That may be because the lender, ExWorks, is in bankruptcy court itself. That case, CIBC Bank USA v. ExWorks Capital Fund I, L.P., et al., is currently pending in the Circuit Court of Cook County, Illinois, as Case No. 2021 CH 06191. The court named Stephen Kunkel as the receiver of the assets – meaning he could end up being charged with divesting the assets of the company.

Despite ExWorks’ own financial troubles, High Times still owes the money and will be expected to meet its debt obligations.

Debt Timeline

High Times started borrowing money back in 2017, with a line of credit note that was converted to a senior secured convertible promissory note. The original amount of $11.5 million was later increased to $18.8 million.

High Times Chairman Adam Levin issued a  personal guarantee in 2018 to the lenders for the debt. That means he is on the hook to pay back the debt from his own personal assets if the business fails to do so.

High Times ultimately defaulted on the loan and informed ExWorks that it couldn’t pay back the debt. In November 2022, ExWorks said it would take payment from a third party to satisfy High Times’ debt., meaning High Times needed to go out and find investors to help.

That also means the clock is ticking down as to when ExWorks receiver Kunkle can actually take over the assets and potentially sell them. Kunkel was asked to comment on the case, and he hasn’t responded.

The key dates under the agreement include:

  • Oct. 26, 2022 – participation agreement due
  • Nov. 15, 2022 – a $6 million payment due
  • Sept. 30, 2023 – remaining $8 million due

High Times was also expected to pay ExWorks $60,000 at the end of each month in interest payments.

In a legal agreement that was agreed upon and drafted but not yet filed with the courts, Kunkel is expected to be appointed as receiver for the following High Times properties:

  • Hightimes Holding Corp.
  • Trans-High Corp.
  • High Times Productions Inc.
  • Cannabis Business Digital LLC
  • High Times Inc.
  • New Morning Productions Inc.
  • Hemp Times Inc.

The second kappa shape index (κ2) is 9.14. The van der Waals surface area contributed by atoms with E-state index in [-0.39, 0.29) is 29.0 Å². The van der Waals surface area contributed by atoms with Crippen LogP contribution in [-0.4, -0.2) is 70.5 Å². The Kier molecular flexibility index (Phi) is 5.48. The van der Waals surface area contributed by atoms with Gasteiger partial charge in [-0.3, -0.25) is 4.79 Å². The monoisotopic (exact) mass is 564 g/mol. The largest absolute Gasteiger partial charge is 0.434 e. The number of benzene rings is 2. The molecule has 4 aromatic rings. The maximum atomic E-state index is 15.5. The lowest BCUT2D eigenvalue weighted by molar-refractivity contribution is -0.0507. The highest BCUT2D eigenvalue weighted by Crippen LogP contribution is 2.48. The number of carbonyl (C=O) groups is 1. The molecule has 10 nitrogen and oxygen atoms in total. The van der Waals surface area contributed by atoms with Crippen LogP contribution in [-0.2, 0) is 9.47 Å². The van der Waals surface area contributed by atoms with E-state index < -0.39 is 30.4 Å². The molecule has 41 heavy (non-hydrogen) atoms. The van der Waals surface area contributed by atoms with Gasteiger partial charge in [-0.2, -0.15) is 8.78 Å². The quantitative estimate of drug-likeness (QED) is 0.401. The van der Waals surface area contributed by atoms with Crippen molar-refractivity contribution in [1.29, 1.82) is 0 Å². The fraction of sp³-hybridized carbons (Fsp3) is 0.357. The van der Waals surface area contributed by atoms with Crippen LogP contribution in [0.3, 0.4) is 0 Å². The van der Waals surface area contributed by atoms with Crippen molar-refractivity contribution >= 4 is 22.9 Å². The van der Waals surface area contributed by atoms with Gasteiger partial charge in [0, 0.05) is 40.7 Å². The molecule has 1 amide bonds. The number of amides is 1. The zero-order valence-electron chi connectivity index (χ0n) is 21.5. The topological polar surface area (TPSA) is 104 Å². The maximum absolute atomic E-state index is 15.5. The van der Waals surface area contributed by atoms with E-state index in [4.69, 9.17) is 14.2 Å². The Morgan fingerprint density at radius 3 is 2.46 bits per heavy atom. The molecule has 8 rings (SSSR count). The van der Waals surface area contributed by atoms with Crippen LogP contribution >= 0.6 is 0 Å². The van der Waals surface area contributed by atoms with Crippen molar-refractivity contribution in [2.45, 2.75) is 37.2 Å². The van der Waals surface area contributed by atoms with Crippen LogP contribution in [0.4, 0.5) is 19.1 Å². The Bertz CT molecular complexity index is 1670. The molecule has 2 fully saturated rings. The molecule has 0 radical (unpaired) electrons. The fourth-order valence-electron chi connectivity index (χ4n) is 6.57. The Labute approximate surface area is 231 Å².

• Planet Hemp Inc.
  • The Hemp Company of America Inc.
  • High Times Cannex Corp.
  • High Times Press Inc.
  • Culture Pub Inc.
  • Wilshire & Veteran Media Corp.
  • Chalice Holdings Inc.
  • HT Retail Licensing LLC
  • Harvest of Merced LLC
  • Harvest of Riverside LLC
  • HT Staffing California, LLC
  • HT Retail Licensing LLC
  • Hightimes Mountain LLC
  • HHI Acquisition Corp.
  • Interurban Capital Group LLC
  • 530 Collective
  • J@G Enterprises Inc.
  • Mountain High Recreation Inc.

 Ticking Clock

The company has until Sept. 30, 2023, to come up with the money, buying it some time before it could all come crashing down.

For its part, High Times isn’t operating as if it could lose the company. It continues to do deals and publishes fresh content on the website. However, some subscribers have complained they paid for print subscriptions and have never received anything and can’t get through to customer service.

End of Offering?

High Times has also had a habit of extending its offering, even though the company is prohibited from selling any additional shares until it posts current financials. In September, the company extended the offering once again to Jan. 31, 2023, and so far there has been no word that the date was extended.

Perhaps it has but the SEC notice hasn’t been filed. Or maybe that is the end of the offering? The last financials the company publicly reported date back to 2018. The company has clearly stated in its offering, “That there is no ready public market for the Shares and that there is no guarantee that a market for their resale will ever exist. The Company has no obligation to list any of the Shares on any market or take any steps (including registration under the Securities Act or the Securities Exchange Act of 1934, as amended) with respect to facilitating trading or resale of the Shares.”

It also doesn’t seem to have had any kind of board of directors meeting in years, another requirement that the SEC imposes on companies. In December, High Times said it elected and appointed Shaun Jarvis as an independent director of the board by unanimous written consent.

However, the company didn’t state who left the board to create the vacancy filled by Jarvis. Previous board members included Colleen Manley, who was related to previous High times owner Tom Forcade, and Justin Ehrlich of Churchill Real Estate.

One party has already reached out to Kunkel with hopes of acquiring some of the assets but hasn’t gotten an answer. The attorneys for Kunkel have also not responded to questions about the timing of Kunkle taking over the HighTimes assets.

The publication has managed to stay one step ahead of those chasing it and now has eight months left to keep in the hands of Adam Levin.